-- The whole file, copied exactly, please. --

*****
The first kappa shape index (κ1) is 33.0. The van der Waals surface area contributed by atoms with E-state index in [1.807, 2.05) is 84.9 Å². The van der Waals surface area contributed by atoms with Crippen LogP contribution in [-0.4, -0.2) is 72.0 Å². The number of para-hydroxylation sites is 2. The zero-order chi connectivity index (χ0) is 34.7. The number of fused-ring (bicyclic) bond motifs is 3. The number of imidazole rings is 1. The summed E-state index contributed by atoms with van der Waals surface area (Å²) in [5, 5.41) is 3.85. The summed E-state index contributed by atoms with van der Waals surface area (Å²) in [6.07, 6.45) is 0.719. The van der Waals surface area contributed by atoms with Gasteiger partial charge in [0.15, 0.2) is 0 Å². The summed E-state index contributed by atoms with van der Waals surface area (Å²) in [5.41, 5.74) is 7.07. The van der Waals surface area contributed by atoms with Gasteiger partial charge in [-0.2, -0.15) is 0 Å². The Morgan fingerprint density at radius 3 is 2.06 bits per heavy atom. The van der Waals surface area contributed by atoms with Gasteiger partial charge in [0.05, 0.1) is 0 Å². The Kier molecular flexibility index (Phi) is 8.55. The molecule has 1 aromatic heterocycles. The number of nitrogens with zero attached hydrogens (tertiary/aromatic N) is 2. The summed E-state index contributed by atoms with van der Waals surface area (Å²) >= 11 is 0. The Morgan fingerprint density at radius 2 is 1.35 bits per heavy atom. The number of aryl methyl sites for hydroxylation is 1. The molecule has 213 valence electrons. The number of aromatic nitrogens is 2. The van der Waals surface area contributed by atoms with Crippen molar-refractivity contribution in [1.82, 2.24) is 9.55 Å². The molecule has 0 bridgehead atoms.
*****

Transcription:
The first kappa shape index (κ1) is 33.0. The van der Waals surface area contributed by atoms with E-state index in [1.807, 2.05) is 84.9 Å². The van der Waals surface area contributed by atoms with Crippen LogP contribution in [-0.4, -0.2) is 72.0 Å². The number of para-hydroxylation sites is 2. The zero-order chi connectivity index (χ0) is 34.7. The number of fused-ring (bicyclic) bond motifs is 3. The number of imidazole rings is 1. The summed E-state index contributed by atoms with van der Waals surface area (Å²) in [5, 5.41) is 3.85. The summed E-state index contributed by atoms with van der Waals surface area (Å²) in [6.07, 6.45) is 0.719. The van der Waals surface area contributed by atoms with Gasteiger partial charge in [0.15, 0.2) is 0 Å². The summed E-state index contributed by atoms with van der Waals surface area (Å²) in [5.41, 5.74) is 7.07. The van der Waals surface area contributed by atoms with Gasteiger partial charge in [-0.2, -0.15) is 0 Å². The Morgan fingerprint density at radius 3 is 2.06 bits per heavy atom. The van der Waals surface area contributed by atoms with Gasteiger partial charge in [0.05, 0.1) is 0 Å². The Kier molecular flexibility index (Phi) is 8.55. The molecule has 1 aromatic heterocycles. The number of nitrogens with zero attached hydrogens (tertiary/aromatic N) is 2. The summed E-state index contributed by atoms with van der Waals surface area (Å²) >= 11 is 0. The Morgan fingerprint density at radius 2 is 1.35 bits per heavy atom. The number of aryl methyl sites for hydroxylation is 1. The molecule has 213 valence electrons. The number of aromatic nitrogens is 2. The van der Waals surface area contributed by atoms with Crippen molar-refractivity contribution in [1.82, 2.24) is 9.55 Å². The molecule has 0 bridgehead atoms.